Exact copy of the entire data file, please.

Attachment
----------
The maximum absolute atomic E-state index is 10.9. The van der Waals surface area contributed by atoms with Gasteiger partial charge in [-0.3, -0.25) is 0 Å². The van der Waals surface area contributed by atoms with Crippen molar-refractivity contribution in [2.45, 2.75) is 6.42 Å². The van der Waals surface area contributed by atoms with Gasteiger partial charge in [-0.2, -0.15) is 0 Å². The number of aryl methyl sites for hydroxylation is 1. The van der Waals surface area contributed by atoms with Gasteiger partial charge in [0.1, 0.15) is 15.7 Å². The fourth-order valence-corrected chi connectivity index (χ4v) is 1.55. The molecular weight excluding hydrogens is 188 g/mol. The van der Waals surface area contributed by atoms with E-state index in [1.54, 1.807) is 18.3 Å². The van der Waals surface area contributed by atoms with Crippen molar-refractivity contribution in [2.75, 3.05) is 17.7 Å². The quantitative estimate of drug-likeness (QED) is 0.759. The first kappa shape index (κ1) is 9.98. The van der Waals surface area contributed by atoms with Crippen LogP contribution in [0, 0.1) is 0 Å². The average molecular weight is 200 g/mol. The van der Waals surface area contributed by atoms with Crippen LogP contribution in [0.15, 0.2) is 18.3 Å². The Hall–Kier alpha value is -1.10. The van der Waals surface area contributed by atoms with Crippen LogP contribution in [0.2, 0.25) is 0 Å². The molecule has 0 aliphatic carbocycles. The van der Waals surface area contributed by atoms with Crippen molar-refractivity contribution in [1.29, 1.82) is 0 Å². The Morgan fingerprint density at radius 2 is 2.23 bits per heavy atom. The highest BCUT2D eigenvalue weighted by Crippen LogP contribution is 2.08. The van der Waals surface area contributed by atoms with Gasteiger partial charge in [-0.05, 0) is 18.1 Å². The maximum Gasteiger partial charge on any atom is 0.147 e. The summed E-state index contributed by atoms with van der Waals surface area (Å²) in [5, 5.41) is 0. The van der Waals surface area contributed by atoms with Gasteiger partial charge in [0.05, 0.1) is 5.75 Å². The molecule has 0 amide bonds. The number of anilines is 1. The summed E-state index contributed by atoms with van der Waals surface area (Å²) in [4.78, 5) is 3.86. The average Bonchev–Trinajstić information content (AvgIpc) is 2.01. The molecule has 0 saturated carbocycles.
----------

The maximum absolute atomic E-state index is 10.9. The van der Waals surface area contributed by atoms with Gasteiger partial charge in [-0.3, -0.25) is 0 Å². The van der Waals surface area contributed by atoms with Crippen molar-refractivity contribution in [2.45, 2.75) is 6.42 Å². The van der Waals surface area contributed by atoms with Gasteiger partial charge in [-0.2, -0.15) is 0 Å². The number of aryl methyl sites for hydroxylation is 1. The van der Waals surface area contributed by atoms with Gasteiger partial charge in [0.1, 0.15) is 15.7 Å². The fourth-order valence-corrected chi connectivity index (χ4v) is 1.55. The molecular weight excluding hydrogens is 188 g/mol. The van der Waals surface area contributed by atoms with E-state index in [1.54, 1.807) is 18.3 Å². The van der Waals surface area contributed by atoms with Crippen molar-refractivity contribution in [2.75, 3.05) is 17.7 Å². The quantitative estimate of drug-likeness (QED) is 0.759. The first kappa shape index (κ1) is 9.98. The van der Waals surface area contributed by atoms with Crippen LogP contribution in [0, 0.1) is 0 Å². The average molecular weight is 200 g/mol. The van der Waals surface area contributed by atoms with Crippen LogP contribution in [0.15, 0.2) is 18.3 Å². The Hall–Kier alpha value is -1.10. The van der Waals surface area contributed by atoms with Crippen LogP contribution in [0.2, 0.25) is 0 Å². The molecule has 0 aliphatic carbocycles. The van der Waals surface area contributed by atoms with Crippen molar-refractivity contribution in [1.29, 1.82) is 0 Å². The Morgan fingerprint density at radius 2 is 2.23 bits per heavy atom. The highest BCUT2D eigenvalue weighted by Crippen LogP contribution is 2.08. The van der Waals surface area contributed by atoms with Gasteiger partial charge in [-0.05, 0) is 18.1 Å². The maximum Gasteiger partial charge on any atom is 0.147 e. The summed E-state index contributed by atoms with van der Waals surface area (Å²) in [5, 5.41) is 0. The van der Waals surface area contributed by atoms with Gasteiger partial charge in [0.05, 0.1) is 5.75 Å². The molecule has 0 amide bonds. The number of anilines is 1. The summed E-state index contributed by atoms with van der Waals surface area (Å²) in [4.78, 5) is 3.86. The average Bonchev–Trinajstić information content (AvgIpc) is 2.01. The molecule has 0 saturated carbocycles.